Finishing 2013 with an epically bad defensive season, the Bears jettisoned line coach Mike Phair and linebackers coach Tim Tibesar while leaving the rest of the defensive staff in place, beginning with beleaguered coordinator Mel Tucker.
Having two position coaches take the fall for a nightmare season was more than some form of scapegoating, however, and in fact suggests some potentially key developments coming in 2014.
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The three decisions — retaining Tucker, dismissing Phair and Tibesar — were made for differing and multiple reasons, less looking back at the failures of 2013 than looking forward to 2014 and beyond:
Marc Trestman deciding to replace his defensive coordinator would have been the surprise, not that Tucker is remaining. Unless Trestman was simply lying, his generally positive comments about Tucker even amid the difficulties of late last season made his feelings apparent — just as were his statement on Sunday that improvements were demanded from this point forward.
Loyalty is not usually a coin of the NFL realm, but Tucker taking the coordinator position filled a vacuum left by the abrupt departure of Rod Marinelli, who decided he did not want to work for Trestman; nothing personal, just not a fit. So he left and Trestman turned to Tucker.
Tucker, who had run both 4-3 and 3-4 systems in previous coordinator-ships, put a lot of personal designs in the drawer and stayed with a system familiar to the Bears’ veteran core (Lance Briggs, Tim Jennings, Julius Peppers, Charles Tillman). He left Shea McClellin where Marinelli and the organization had slotted him — with a hand on the ground rushing the passer.
Trestman and Aaron Kromer not only installed their offense; they were given four new offensive-line starters, a new tight end and new fullback. To have thought enough to hire Tucker, then sack him without a true opportunity to do some things his way with enough of his own people, is not the right thing to do.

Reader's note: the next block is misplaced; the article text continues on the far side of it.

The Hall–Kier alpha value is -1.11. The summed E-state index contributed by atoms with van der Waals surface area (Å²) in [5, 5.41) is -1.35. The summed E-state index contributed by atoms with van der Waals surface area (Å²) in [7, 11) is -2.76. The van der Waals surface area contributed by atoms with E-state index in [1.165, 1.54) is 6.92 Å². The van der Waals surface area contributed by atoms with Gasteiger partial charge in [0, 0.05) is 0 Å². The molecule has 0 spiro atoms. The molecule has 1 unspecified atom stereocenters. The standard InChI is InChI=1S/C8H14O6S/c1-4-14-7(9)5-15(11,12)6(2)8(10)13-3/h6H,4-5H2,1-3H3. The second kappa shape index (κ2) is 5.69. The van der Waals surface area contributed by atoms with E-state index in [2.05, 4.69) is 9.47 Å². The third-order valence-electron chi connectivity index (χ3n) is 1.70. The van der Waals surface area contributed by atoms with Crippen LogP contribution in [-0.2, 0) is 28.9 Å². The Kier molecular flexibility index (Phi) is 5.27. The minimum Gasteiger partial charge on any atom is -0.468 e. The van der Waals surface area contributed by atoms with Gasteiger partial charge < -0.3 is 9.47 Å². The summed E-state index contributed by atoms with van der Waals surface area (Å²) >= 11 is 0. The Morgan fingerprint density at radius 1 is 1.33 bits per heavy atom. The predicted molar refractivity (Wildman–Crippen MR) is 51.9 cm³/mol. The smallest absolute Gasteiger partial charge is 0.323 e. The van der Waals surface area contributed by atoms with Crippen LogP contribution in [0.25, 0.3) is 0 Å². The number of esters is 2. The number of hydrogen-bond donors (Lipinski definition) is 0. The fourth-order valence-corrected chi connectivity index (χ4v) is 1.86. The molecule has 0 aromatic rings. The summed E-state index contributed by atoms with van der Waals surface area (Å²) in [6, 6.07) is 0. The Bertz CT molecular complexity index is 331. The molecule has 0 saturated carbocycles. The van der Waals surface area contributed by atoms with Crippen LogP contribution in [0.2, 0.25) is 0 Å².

Because Tucker has operated different schemes, he is in fact something of an anomaly among coordinators, and also a logical choice to run what Trestman and general manager Phil Emery are determined will be creative, with tenets of both.
Emery made no secret of Bears draft plans: defense. That means a pipeline with young players on whose shoulder pads will rest the Chicago defense for some time to come.
The Bears used a 2013 second-round draft choice on linebacker Jonathan Bostic and a fourth-rounder on Khaseem Greene. Their development was not what the organization wanted or needed, and both appeared to regress rather than progress as the season went on.
The organization now has major new plans for McClellin, its No. 1 pick of 2012. Having failed to sufficiently develop Bostic and Greene despite daily post-practice extra work, Tibesar, who never coached in the NFL prior to last season, was not looked upon as the one to be tasked with more development assignments, presumably including McClellin.
Phair was a holdover from Lovie Smith’s tenure, which was not a liability. But beset with major personnel losses beginning back in training camp (Sedrick Ellis, Turk McBride, Henry Melton, Nate Collins, Stephen Paea), the defensive line managed only a league-low 31 sacks and was where all problems on defense began, justly or not, on Phair’s watch.
And Phair’s experience has been exclusively in traditional 4-3 defenses (Seattle, Chicago). The anticipated draft focus on defensive line, plus tweakings of the scheme and what that will mean for teaching, projects to require a more proven ability to develop.